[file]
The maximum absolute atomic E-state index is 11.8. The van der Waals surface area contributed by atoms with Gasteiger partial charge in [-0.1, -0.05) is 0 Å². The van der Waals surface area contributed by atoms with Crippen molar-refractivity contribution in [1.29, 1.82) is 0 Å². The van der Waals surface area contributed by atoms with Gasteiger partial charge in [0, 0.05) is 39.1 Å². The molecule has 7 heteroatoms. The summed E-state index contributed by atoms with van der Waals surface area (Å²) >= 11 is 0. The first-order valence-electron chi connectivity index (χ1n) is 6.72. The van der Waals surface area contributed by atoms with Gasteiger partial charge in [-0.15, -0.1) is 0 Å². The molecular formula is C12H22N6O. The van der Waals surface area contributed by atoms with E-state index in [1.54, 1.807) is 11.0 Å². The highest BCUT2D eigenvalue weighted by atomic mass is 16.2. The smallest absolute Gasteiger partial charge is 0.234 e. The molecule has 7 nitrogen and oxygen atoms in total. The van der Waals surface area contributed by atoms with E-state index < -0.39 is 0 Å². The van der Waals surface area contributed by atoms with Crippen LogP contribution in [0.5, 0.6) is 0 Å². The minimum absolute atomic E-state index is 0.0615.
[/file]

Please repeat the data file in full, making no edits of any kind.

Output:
The maximum absolute atomic E-state index is 11.8. The van der Waals surface area contributed by atoms with Gasteiger partial charge in [-0.1, -0.05) is 0 Å². The van der Waals surface area contributed by atoms with Crippen molar-refractivity contribution in [1.29, 1.82) is 0 Å². The van der Waals surface area contributed by atoms with Gasteiger partial charge in [0, 0.05) is 39.1 Å². The molecule has 7 heteroatoms. The summed E-state index contributed by atoms with van der Waals surface area (Å²) >= 11 is 0. The first-order valence-electron chi connectivity index (χ1n) is 6.72. The van der Waals surface area contributed by atoms with Gasteiger partial charge in [-0.15, -0.1) is 0 Å². The molecular formula is C12H22N6O. The van der Waals surface area contributed by atoms with E-state index in [1.54, 1.807) is 11.0 Å². The highest BCUT2D eigenvalue weighted by atomic mass is 16.2. The smallest absolute Gasteiger partial charge is 0.234 e. The molecule has 7 nitrogen and oxygen atoms in total. The van der Waals surface area contributed by atoms with E-state index < -0.39 is 0 Å². The van der Waals surface area contributed by atoms with Crippen LogP contribution in [0.5, 0.6) is 0 Å². The minimum absolute atomic E-state index is 0.0615.